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Thursday, January 22, 2009

Mileage Tax

With tax revenue falling, and road repairs and construction still in need, the government is looking at new ways of generating revenue. The National Surface Transportation Infrastructure Financing Commission has been charged to review options and make recommendations. Most of the options being explored are to be expected, such as raising the national gas tax. This has been the key method of funding the system to date and hasn't been raised since 1993. But, with vehicles becoming more fuel efficient, they have found this method "no longer sufficient, " according to the interim report that has been published. One of the more interesting options being reviewed is a mileage tax, according to the Seattle PI. The idea behind it, is all new cars would be manufactured with a GPS that would track mileage driven. Tax at this level would break down to total miles driven, and could even be broken down to peak and non-peak hours. According to an article on MSNBC Oregon is in the process of currently testing the feasibility of this. They have installed GPS systems in about 300 cars. As you can imagine there are many critics to this proposal, including privacy advocates, people upset about the expense of the option that would be passed on to consumers, and the potential loss of incentive to buy fuel efficient cars.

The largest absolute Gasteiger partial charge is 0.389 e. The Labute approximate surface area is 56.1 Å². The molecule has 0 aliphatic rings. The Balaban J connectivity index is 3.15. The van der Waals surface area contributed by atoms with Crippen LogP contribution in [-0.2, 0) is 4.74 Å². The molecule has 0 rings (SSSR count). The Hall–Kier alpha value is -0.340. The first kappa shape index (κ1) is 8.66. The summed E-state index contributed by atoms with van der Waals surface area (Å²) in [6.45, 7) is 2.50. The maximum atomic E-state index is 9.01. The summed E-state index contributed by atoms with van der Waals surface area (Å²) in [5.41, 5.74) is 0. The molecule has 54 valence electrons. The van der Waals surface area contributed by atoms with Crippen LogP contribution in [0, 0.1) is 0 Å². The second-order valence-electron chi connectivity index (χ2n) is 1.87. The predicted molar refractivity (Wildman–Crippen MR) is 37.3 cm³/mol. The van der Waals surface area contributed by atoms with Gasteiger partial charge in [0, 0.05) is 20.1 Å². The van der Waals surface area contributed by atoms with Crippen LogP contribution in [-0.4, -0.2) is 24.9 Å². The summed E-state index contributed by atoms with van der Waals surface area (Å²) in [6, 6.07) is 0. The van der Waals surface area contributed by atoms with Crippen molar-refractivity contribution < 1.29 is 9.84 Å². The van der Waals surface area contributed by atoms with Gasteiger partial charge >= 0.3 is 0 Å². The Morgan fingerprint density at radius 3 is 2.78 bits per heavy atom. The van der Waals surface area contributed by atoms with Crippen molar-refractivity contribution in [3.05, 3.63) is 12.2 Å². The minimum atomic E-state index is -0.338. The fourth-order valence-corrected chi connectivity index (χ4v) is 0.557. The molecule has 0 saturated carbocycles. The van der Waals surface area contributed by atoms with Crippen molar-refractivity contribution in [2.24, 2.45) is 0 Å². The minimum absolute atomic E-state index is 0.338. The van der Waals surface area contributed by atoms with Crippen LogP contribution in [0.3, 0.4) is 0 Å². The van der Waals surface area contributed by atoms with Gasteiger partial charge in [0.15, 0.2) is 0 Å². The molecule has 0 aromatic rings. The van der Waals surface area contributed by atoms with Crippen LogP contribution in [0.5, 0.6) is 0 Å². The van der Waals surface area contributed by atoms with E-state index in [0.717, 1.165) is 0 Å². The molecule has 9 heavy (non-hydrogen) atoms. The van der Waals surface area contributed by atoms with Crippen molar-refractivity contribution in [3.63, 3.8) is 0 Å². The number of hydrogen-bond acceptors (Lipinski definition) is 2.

My proposal to the Commission is as follows:

1 - A slight increase in the gas tax, and no increase in the tax on diesel. Diesel is currently taxed higher than gas, even though it is a more efficient of a fuel. A leveling of the taxes will even out the cost and with diesel now made to a higher cleaner standard, people should be encouraged to move to diesel fueled vehicle.

2 - Tax people based on the amount of driving they do. Except, don't use costly and invasive GPS system. Instead at each emissions inspection, tax total mileage driven since the last emissions. This would encourage people to drive less, and resolve the privacy issues people are concerned about with the GPS system. Also by taxing based on usage, it will encourage people to move to the cities, and/or use mass transits options. Exceptions to the policy could include buses for mass transit, truck drivers and any other business or industry that relies on large amounts of travel.

The National Surface Transportation Infrastructure Financing Commission will have two years to complete its report. Comments on the interim report (available at http://financecommission.dot.gov/index.htm) should be submitted in writing to Jack Wells,
Commission Staff Director / Designated Federal Official, at Jack.Wells@dot.gov

2 comments:

Rooster said...

OMFG... The Rooster agrees with you 100%!!!!!

CM said...

It's about damn time!